published Thursday, July 31st, 2014

From thrift stores to art auctions, Chattanooga area animal groups try new ways to raise money

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    Adam Cotton works at Wally’s Friends Thrift Store on Cherokee Boulevard, which sells housewares, toys, electronics and collectibles as well as pet care supplies and accessories.
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At first glance, buying shoes or picking up a blender might not seem like the best way to help homeless animals. But that’s the idea behind the new Wally’s Friend Thrift Store at the Cat Clinic.

Cat and dog lovers — and anyone else — can shop for bargains at the store, located at 310 Cherokee Blvd., where all proceeds benefit Wally’s Friends, located in Red Bank at 155 Unaka St. Wally’s Friends is devoted solely to low-cost spaying and neutering for dogs and cats, on average performing the surgery on between 11,000 to 12,000 animals every year.

“Every penny we receive in donations goes directly to animal care in several ways,” says Eileen Price, Wally’s Friends director.

“Our thrift store will serve the community in a way that is whimsical, fun and educational in regards to the many benefits of spay and neuter,” Price says. “The thrift store will afford us the time to connect people to animals in our mission of a more humane and compassionate community for all nonhuman animals.”

Among its programs, the clinic has the “Layla’s Litter Patrol” campaign, which will spay and neuter entire litters of cats and dogs to keep them from “reproducing more unwanted animals,” Price says. Money from the thrift store also will allow it to spay and neuter more free-roaming, community and feral cats in the Chattanooga area, she says, noting that the organization’s $700,000 annual budget doesn’t cover the cost of the free services provided by Wally’s Friends.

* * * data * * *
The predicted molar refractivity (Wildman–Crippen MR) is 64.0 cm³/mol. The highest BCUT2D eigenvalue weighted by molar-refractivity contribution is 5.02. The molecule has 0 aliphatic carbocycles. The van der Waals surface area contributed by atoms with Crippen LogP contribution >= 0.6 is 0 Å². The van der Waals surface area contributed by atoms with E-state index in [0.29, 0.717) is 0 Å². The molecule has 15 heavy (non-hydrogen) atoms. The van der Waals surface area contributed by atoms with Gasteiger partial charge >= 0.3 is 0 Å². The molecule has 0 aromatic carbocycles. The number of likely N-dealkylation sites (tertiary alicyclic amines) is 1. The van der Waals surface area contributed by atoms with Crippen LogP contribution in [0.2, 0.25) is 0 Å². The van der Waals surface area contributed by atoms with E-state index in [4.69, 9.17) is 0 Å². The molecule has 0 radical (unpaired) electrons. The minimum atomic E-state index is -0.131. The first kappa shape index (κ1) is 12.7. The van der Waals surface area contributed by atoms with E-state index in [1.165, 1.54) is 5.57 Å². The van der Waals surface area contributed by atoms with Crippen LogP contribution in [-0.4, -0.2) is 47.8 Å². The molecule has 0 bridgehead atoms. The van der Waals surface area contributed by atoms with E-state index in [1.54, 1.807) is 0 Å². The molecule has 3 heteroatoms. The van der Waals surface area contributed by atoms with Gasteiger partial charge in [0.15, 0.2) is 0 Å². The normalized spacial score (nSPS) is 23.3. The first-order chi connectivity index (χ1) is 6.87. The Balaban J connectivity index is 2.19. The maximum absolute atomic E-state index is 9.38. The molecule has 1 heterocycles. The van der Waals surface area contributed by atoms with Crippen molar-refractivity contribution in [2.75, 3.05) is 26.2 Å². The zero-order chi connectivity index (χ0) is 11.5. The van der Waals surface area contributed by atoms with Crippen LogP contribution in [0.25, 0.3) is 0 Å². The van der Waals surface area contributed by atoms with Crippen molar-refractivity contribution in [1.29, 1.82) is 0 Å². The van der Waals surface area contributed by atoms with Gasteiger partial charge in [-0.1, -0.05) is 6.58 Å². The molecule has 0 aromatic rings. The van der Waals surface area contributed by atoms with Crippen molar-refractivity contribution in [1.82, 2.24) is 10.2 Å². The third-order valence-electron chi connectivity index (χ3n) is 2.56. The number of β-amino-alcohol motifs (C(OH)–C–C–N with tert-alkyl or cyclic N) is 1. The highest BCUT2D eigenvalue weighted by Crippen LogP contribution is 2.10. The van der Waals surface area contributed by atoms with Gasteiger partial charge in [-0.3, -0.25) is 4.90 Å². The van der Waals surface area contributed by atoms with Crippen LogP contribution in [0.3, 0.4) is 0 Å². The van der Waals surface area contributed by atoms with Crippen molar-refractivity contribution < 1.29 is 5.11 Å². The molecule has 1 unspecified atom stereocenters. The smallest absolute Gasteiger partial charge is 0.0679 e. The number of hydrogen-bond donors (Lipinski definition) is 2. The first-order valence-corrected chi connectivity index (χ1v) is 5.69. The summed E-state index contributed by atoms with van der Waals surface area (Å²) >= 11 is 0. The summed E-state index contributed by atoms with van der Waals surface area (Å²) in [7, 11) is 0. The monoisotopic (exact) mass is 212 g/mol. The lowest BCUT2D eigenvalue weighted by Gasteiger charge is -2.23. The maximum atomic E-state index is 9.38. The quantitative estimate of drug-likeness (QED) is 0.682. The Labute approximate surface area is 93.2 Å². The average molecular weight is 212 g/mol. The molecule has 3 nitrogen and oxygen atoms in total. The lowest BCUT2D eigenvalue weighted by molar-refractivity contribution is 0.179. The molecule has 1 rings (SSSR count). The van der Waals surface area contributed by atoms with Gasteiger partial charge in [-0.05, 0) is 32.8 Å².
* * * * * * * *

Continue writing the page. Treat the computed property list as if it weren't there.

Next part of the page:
Wally’s Friends isn’t the only animal rescue agency or spay/neuter operation that must find new ways to raise money to keep them running. Most such agencies, along with their standing fees for adoption or spay/neuter surgery, must host fundraisers, hold special sales or simply ask for donations on a regular basis so the doors will stay open.

Julie Edwards, acting executive director of the Humane Society of Northeast Georgia in Gainesville, Ga., says her organization spayed and neutered more than 6,700 animals last year — and that doesn’t come for free, she says.

“We offer low-cost vaccines and anyone in Georgia can receive our services,” Edwards says. “We also work with other rescue groups and shelters.”

Fifty percent of the shelter’s operating budget — which was $1.4 million last year — is raised from fees and services, Edwards says, which makes fundraisers especially important.

“The overhead is costly. From bedding services to cleaning and feeding, we’re losing money,” she says. “Money from fundraising helps us cover those costs as well as the cost of rescue and adoption.”

The problem is, she says, is that animal shelters compete with other nonprofits for fundraising dollars.

“You have to be judicious about which fundraisers makes best sense for your organization and your community,” she says. The Humane Society of Northeast Georgia’s most recent fundraiser, “Art with Heart,” a popular art auction, is becoming their signature and most profitable event.

“I started thinking about what kind of event could be held after hours and offer heavy appetizers, wine and mingling,” she says. “I started doing Internet searches and found that a rescue organization in Kansas City has an art fundraiser each year that raises hundreds of thousands of dollars.”

Edwards contacted the event coordinator who offered advice on starting a similar fundraiser in Northeast Georgia. In 2010, she started the art sale and, with 50 pieces of donated pet-themed art, raised $8,000. This year, more than $30,000 was raised and Edwards expects that to increase to $45,000 at the 2015 art fundraiser.